# Kernel Functions & SVMs

## Background

In a typical introductory machine learning class, students generally learn the classifiers first (ex. Nearest Neighbor, Decision Trees, Naive Bayes). However, the methods to reduce computational cost and optimize dimensionality are just as important, especially when students begin dealing with real-world datasets that are in high dimensions. Kernel functions are one method to reduce computational cost and complexity. Additionally, many machine learning algorithms (ex. SVMs) can be enhanced by using kernels, so it is beneficial to understand how they work.

## Kernel Functions

Kernel functions can be interpreted as similarity measures between two entities. A kernel function takes two input from a set $\mathcal{X}$, and outputs a real number $\in \mathbb{R}$.

Mathematically, kernel functions allow you to compute the dot product of two vectors $\textbf{x}$ and $\textbf{y}$ in a high dimensional feature space, without requiring you to know that feature space at all. This aligns with what we said about reducing computational cost, since you donâ€™t need to visit a higher dimensional space to perform the granular calculations if you choose a good kernel.

Oftentimes in classification problems, we are attemping to build a classifier that can linearly separate the data (see header image example). If our provided dataset is not linearly separable, we can first apply a nonlinear function $\phi$ to the data, then fit a linear classifier on the transformed data. Since we are using kernels, we can evaluate inner products only, and avoid stepping into the $\phi$ space for computation.

### Connection between Kernel Functions & Learning Algorithms

If we know an algorithm relies only on the inner product between features (ex. ridge regression, SVMs, k-means), then we can *kernalize* the data. Since many algorithms involve inner products, kernels become an essential part in the machine learning pipeline.

## Kernel Support Vector Machines

Kernel functions are especially useful in SVMs, since it will allow us to project our data into a dimension of our choosing, without the complexity of building the full dimensional representation of the kernel transformation. This is achieved using the kernel trick.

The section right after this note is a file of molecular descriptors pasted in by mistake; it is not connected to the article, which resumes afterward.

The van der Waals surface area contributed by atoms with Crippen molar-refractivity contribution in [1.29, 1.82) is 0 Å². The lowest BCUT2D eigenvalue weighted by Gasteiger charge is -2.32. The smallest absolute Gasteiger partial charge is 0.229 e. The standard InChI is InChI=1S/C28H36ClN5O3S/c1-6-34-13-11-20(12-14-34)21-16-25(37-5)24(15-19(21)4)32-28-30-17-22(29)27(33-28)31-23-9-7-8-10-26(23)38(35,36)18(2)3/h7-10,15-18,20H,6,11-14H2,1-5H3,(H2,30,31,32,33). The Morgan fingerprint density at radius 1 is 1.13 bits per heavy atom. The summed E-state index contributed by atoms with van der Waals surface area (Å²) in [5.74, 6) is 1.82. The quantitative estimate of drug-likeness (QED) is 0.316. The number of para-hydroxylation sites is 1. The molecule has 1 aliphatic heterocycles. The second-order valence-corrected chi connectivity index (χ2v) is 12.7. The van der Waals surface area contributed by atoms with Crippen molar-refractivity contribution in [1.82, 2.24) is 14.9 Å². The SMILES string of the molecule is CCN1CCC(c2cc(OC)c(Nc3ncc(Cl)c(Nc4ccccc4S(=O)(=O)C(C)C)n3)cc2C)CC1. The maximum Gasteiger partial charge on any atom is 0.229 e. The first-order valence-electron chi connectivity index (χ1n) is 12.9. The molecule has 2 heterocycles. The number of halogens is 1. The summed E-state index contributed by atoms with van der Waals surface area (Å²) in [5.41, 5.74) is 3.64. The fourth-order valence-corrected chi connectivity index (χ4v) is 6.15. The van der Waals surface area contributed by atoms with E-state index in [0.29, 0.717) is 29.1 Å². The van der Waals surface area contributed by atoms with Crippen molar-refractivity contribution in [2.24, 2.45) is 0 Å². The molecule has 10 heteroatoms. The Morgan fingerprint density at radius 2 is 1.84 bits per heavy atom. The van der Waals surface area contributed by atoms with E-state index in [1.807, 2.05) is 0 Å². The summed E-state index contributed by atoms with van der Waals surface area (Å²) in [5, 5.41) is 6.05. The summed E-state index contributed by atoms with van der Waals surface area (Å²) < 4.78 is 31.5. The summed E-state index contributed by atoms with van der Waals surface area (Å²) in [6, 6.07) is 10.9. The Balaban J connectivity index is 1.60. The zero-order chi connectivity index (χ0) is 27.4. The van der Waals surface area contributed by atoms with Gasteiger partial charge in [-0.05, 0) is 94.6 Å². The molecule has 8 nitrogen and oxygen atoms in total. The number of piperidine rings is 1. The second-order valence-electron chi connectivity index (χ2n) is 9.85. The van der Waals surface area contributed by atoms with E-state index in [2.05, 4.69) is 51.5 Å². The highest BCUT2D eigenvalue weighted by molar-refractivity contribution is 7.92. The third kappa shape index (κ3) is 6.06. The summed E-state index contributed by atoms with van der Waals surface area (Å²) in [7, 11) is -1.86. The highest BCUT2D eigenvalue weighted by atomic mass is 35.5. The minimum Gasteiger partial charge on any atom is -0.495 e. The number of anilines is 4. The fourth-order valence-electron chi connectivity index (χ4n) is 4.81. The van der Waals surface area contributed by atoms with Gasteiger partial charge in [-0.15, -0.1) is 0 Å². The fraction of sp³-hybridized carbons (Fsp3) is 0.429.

Suppose we have inputs $x_1,\dots, x_n\in\mathbb{R}^d$ and corresponding labels $y_1,\dots, y_n\in{-1, +1}$. For linear SVM with squared hinge loss, we have:

Letting $\beta=(\beta_1, \dots, \beta_n)^T$ and $K_i=(K(x_1, x_i),K(x_2,x_i),\dots, K(x_n,x_i))^T$, the kernelized version of the above objective becomes:

where $K \in \mathbb{R}^{n \times n}$ is the Gram matrix. Now, we can optimize $\beta$, usually by running gradient descent. The gradient can be calculated using chain rule:

There are many different types of kernel functions that can be used to compute $K$. Below are a few of the common ones:

## Examples of Kernel Functions

### Polynomial Kernel

where $d$ is the degree of the polynomial. This type of kernel represents the similarity of vectors in a feature space over polynomials of the original variables. It is popular in natural language processing.

### Gaussian Kernel

This type of kernel is useful when there is no prior knowledge about the data; it has good performance when there is the assumption og general smoothness of the data. It is an example of the radial basis function kernel (below). $\sigma$ is the regularization variable that can be tuned specifically for each problem.

### Gaussian Radial Basis Function (RBF)

for $\gamma > 0$. The difference between this kernel and the gaussian kernel is the amount of regularization applied.

### Exponential Kernel

### Laplace RBF Kernel

This type of kernel is completely equivalent to the exponential kernel, but it is less sensitive to change in the $\sigma$ regularization variable.

### Hyperbolic Tangent (Sigmoid) Kernel

This type of kernel is useful in neural networks, and is also known as the Multilayer Perceptron (MLP) kernel.

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